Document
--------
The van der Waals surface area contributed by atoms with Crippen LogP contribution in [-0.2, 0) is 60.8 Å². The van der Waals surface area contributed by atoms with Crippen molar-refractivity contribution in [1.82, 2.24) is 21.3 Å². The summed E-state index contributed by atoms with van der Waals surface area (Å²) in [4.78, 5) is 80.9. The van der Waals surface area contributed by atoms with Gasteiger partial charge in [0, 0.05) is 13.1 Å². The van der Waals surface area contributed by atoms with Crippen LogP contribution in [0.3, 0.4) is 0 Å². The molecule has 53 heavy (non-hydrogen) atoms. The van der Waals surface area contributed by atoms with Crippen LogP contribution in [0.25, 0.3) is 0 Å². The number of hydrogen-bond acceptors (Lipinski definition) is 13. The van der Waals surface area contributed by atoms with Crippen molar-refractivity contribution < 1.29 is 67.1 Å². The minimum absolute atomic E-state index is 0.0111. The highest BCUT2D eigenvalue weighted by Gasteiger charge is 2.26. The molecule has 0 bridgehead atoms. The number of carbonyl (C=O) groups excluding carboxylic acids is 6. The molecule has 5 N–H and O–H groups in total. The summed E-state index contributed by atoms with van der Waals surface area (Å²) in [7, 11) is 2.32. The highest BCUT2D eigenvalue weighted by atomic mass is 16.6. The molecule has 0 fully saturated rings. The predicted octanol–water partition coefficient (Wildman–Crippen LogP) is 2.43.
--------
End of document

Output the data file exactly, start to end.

The van der Waals surface area contributed by atoms with Crippen LogP contribution in [-0.2, 0) is 60.8 Å². The van der Waals surface area contributed by atoms with Crippen molar-refractivity contribution in [1.82, 2.24) is 21.3 Å². The summed E-state index contributed by atoms with van der Waals surface area (Å²) in [4.78, 5) is 80.9. The van der Waals surface area contributed by atoms with Gasteiger partial charge in [0, 0.05) is 13.1 Å². The van der Waals surface area contributed by atoms with Crippen LogP contribution in [0.3, 0.4) is 0 Å². The molecule has 53 heavy (non-hydrogen) atoms. The van der Waals surface area contributed by atoms with Crippen LogP contribution in [0.25, 0.3) is 0 Å². The number of hydrogen-bond acceptors (Lipinski definition) is 13. The van der Waals surface area contributed by atoms with Crippen molar-refractivity contribution < 1.29 is 67.1 Å². The minimum absolute atomic E-state index is 0.0111. The highest BCUT2D eigenvalue weighted by Gasteiger charge is 2.26. The molecule has 0 bridgehead atoms. The number of carbonyl (C=O) groups excluding carboxylic acids is 6. The molecule has 5 N–H and O–H groups in total. The summed E-state index contributed by atoms with van der Waals surface area (Å²) in [7, 11) is 2.32. The highest BCUT2D eigenvalue weighted by atomic mass is 16.6. The molecule has 0 fully saturated rings. The predicted octanol–water partition coefficient (Wildman–Crippen LogP) is 2.43.